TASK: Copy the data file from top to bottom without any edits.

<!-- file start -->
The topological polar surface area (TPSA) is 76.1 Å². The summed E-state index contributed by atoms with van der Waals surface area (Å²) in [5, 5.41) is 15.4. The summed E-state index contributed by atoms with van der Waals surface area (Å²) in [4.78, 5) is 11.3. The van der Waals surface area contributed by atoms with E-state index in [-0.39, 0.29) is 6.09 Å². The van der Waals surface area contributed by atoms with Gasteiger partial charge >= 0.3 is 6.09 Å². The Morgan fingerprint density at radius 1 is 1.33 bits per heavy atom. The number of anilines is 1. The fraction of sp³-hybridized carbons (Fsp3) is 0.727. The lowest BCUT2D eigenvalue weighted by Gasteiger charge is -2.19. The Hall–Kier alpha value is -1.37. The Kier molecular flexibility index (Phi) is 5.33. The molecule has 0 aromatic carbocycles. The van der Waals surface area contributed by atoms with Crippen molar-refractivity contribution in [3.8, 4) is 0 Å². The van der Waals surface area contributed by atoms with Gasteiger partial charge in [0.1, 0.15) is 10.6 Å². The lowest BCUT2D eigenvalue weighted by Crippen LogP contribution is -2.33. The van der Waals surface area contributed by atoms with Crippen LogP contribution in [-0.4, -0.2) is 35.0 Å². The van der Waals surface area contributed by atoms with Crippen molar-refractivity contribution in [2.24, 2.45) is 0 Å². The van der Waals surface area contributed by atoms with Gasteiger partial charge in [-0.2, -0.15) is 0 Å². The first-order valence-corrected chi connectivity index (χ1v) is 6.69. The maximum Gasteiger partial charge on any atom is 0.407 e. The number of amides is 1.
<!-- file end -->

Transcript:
The topological polar surface area (TPSA) is 76.1 Å². The summed E-state index contributed by atoms with van der Waals surface area (Å²) in [5, 5.41) is 15.4. The summed E-state index contributed by atoms with van der Waals surface area (Å²) in [4.78, 5) is 11.3. The van der Waals surface area contributed by atoms with E-state index in [-0.39, 0.29) is 6.09 Å². The van der Waals surface area contributed by atoms with Gasteiger partial charge >= 0.3 is 6.09 Å². The Morgan fingerprint density at radius 1 is 1.33 bits per heavy atom. The number of anilines is 1. The fraction of sp³-hybridized carbons (Fsp3) is 0.727. The lowest BCUT2D eigenvalue weighted by Gasteiger charge is -2.19. The Hall–Kier alpha value is -1.37. The Kier molecular flexibility index (Phi) is 5.33. The molecule has 0 aromatic carbocycles. The van der Waals surface area contributed by atoms with Crippen molar-refractivity contribution in [3.8, 4) is 0 Å². The van der Waals surface area contributed by atoms with Gasteiger partial charge in [0.1, 0.15) is 10.6 Å². The lowest BCUT2D eigenvalue weighted by Crippen LogP contribution is -2.33. The van der Waals surface area contributed by atoms with Crippen LogP contribution in [-0.4, -0.2) is 35.0 Å². The van der Waals surface area contributed by atoms with Crippen molar-refractivity contribution in [2.24, 2.45) is 0 Å². The van der Waals surface area contributed by atoms with Gasteiger partial charge in [-0.2, -0.15) is 0 Å². The first-order valence-corrected chi connectivity index (χ1v) is 6.69. The maximum Gasteiger partial charge on any atom is 0.407 e. The number of amides is 1.